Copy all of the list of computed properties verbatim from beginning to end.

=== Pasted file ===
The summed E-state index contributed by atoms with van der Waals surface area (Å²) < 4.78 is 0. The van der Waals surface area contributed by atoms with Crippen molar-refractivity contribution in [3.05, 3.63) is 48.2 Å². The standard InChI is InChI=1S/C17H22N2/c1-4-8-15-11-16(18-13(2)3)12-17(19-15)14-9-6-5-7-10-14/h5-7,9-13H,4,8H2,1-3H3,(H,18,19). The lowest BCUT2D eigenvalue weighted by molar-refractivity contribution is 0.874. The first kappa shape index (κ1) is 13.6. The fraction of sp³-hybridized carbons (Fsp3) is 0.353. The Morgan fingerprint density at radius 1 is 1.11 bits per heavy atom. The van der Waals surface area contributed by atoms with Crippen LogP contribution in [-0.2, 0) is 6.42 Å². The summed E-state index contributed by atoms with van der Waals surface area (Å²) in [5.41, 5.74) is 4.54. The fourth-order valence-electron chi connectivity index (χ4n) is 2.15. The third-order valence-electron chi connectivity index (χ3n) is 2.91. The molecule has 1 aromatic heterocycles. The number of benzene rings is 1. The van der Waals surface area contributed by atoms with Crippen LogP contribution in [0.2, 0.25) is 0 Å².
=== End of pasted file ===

The summed E-state index contributed by atoms with van der Waals surface area (Å²) < 4.78 is 0. The van der Waals surface area contributed by atoms with Crippen molar-refractivity contribution in [3.05, 3.63) is 48.2 Å². The standard InChI is InChI=1S/C17H22N2/c1-4-8-15-11-16(18-13(2)3)12-17(19-15)14-9-6-5-7-10-14/h5-7,9-13H,4,8H2,1-3H3,(H,18,19). The lowest BCUT2D eigenvalue weighted by molar-refractivity contribution is 0.874. The first kappa shape index (κ1) is 13.6. The fraction of sp³-hybridized carbons (Fsp3) is 0.353. The Morgan fingerprint density at radius 1 is 1.11 bits per heavy atom. The van der Waals surface area contributed by atoms with Crippen LogP contribution in [-0.2, 0) is 6.42 Å². The summed E-state index contributed by atoms with van der Waals surface area (Å²) in [5.41, 5.74) is 4.54. The fourth-order valence-electron chi connectivity index (χ4n) is 2.15. The third-order valence-electron chi connectivity index (χ3n) is 2.91. The molecule has 1 aromatic heterocycles. The number of benzene rings is 1. The van der Waals surface area contributed by atoms with Crippen LogP contribution in [0.2, 0.25) is 0 Å².